At the time of writing, there are considerable fears about the diplomatic situation between Russia and Ukraine. One complaint I have seen multiple times that people were annoyed that macro analysts were opining on the topic, despite a lack of qualifications in international relations. Although that might feel satisfying, the reality is that macro analysis is quite literally the analysis of everything going on in the world, and so you have little choice but to have opinions on a wide range of topics. Although one might hope that one can focus on technical issues within markets (essentially, relative value analysis), but even there, it is very difficult to avoid macro.
From a theoretical point of view, we get back to the issue of uncertainty versus randomness. Even if someone tried attaching a probability to a war, estimating the economic effects is an intractable problem. We have no hope of attaching a probability distribution to all possible future states of the world — which is a core assumption of neoclassical theory. Instead, we need to make decisions in the face of radical uncertainty.
(I am in the process of doing some SFC models work, so I only have time to put out this quick piece.)
Avoiding Macro is Hard
We can divide investor positioning/analysis into two classes: directional versus relative value. In fixed income, directional trades start off with outright exposures to duration, breakeven inflation, “aggregate” credit spreads, and volatility (e.g., being net short/long optionality). In practice, most of these risks are taken at the asset allocation level; portfolio managers mainly execute relative value trades within risk parameters set by investment mandates (other than the standard tactic of overweighting credit risk or callable mortgages).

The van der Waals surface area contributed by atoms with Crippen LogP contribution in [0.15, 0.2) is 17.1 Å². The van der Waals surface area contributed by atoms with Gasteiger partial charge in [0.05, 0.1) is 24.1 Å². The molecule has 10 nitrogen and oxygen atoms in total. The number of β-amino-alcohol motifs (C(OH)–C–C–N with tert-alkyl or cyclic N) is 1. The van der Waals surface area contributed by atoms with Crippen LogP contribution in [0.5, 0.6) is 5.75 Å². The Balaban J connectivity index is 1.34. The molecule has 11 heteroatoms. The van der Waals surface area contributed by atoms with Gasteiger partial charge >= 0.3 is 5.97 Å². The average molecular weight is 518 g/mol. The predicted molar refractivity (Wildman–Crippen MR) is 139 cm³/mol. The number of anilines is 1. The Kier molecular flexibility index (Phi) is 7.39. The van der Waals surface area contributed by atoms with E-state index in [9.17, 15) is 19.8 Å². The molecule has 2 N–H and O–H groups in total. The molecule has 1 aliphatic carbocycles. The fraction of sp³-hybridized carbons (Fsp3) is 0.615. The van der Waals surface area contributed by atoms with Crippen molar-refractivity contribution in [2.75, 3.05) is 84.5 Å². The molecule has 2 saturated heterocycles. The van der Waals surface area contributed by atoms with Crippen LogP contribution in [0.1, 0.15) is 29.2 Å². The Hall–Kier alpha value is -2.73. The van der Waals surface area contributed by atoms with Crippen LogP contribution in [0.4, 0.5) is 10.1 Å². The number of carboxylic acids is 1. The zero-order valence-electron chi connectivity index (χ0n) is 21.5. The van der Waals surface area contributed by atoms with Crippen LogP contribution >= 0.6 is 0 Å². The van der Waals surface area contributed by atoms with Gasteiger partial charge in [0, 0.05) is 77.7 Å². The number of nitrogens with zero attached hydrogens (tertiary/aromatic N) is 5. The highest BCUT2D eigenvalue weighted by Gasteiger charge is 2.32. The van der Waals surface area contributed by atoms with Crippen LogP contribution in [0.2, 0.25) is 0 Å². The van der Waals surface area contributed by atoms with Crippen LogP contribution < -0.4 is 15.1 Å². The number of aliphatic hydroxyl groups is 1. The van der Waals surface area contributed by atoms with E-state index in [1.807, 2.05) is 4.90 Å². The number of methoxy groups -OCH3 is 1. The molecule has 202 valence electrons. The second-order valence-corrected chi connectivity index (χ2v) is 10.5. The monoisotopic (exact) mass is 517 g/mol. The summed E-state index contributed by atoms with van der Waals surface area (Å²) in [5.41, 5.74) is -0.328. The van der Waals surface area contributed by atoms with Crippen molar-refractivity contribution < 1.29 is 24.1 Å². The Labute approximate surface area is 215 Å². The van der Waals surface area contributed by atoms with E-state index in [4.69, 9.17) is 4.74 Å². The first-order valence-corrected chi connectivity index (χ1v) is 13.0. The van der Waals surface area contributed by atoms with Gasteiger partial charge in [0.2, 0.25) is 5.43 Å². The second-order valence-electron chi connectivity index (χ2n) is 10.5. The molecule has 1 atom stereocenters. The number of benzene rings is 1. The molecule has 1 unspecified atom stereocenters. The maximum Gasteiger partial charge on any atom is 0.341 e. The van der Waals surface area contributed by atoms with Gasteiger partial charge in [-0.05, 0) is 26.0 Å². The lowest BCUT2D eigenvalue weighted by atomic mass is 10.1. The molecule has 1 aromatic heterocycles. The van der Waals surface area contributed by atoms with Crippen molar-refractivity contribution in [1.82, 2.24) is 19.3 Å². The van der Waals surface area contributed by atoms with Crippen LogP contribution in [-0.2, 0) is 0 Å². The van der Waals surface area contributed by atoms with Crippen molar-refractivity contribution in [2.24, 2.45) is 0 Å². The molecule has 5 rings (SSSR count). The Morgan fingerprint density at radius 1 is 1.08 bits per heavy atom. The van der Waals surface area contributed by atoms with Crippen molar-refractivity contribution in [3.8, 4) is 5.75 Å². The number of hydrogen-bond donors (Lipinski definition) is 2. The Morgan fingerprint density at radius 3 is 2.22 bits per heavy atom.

The people in fund marketing sell the hope that relative value trades have payoffs that are not directional. Within fixed income, if we interpret “directionality” extremely literally, that would be true. However, in practice, a lot of “relative value” trades end up being directional.
The simplest example to understand are slope trades. Since these trades are normally neutral in a DV01 sense, they are immune to parallel shifts to the curve. If we define interest rate directionality as being parallel curve shifts, they are thus neutral. However, the entire premise of PCA analysis (background article) is that curve shifts are rarely perfectly parallel. If you look at the all the pontifications about curve slopes and recession risk, we see that yes, there is a macro component to slope trades. We need to move towards three-legged trades (butterflies) to get to trades that have less empirical sensitivity to the direction of interest rates.
If we move away from pure rates products, analysis is more complex. But as the Financial Crisis showed, a lot of “sophisticated” relative value trading ended up being investors taking positions against risk factors that they were unaware of.
The classic example was the craze for “two guys, a Bloomberg terminal and a spreadsheet” quantitative credit funds. They were using the amazing new Gaussian copula theory to extract value from complex CDS trades. Unfortunately, all of their trades ended being correlated to the same risk factors, and all blew up at the same time. Anyone familiar with Hyman Minsky’s analysis of “financial innovation” is not going to be surprised.